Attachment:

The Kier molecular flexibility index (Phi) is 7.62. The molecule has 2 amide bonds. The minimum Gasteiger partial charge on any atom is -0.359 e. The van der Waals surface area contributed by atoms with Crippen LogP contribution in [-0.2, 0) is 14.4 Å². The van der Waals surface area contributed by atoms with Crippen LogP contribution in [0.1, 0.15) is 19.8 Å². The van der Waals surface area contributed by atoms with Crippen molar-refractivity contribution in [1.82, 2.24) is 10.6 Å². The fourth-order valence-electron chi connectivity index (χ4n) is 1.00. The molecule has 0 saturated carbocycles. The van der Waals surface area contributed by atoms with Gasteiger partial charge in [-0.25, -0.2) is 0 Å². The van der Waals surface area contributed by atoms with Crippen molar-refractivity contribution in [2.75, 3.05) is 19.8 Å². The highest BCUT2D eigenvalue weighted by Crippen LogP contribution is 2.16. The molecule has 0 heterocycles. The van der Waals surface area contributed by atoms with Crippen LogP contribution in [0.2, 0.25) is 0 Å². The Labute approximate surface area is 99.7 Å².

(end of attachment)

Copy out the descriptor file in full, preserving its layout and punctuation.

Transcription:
The Kier molecular flexibility index (Phi) is 7.62. The molecule has 2 amide bonds. The minimum Gasteiger partial charge on any atom is -0.359 e. The van der Waals surface area contributed by atoms with Crippen LogP contribution in [-0.2, 0) is 14.4 Å². The van der Waals surface area contributed by atoms with Crippen LogP contribution in [0.1, 0.15) is 19.8 Å². The van der Waals surface area contributed by atoms with Crippen molar-refractivity contribution in [1.82, 2.24) is 10.6 Å². The fourth-order valence-electron chi connectivity index (χ4n) is 1.00. The molecule has 0 saturated carbocycles. The van der Waals surface area contributed by atoms with Gasteiger partial charge in [-0.25, -0.2) is 0 Å². The van der Waals surface area contributed by atoms with Crippen molar-refractivity contribution in [2.75, 3.05) is 19.8 Å². The highest BCUT2D eigenvalue weighted by Crippen LogP contribution is 2.16. The molecule has 0 heterocycles. The van der Waals surface area contributed by atoms with Crippen LogP contribution in [0.2, 0.25) is 0 Å². The Labute approximate surface area is 99.7 Å².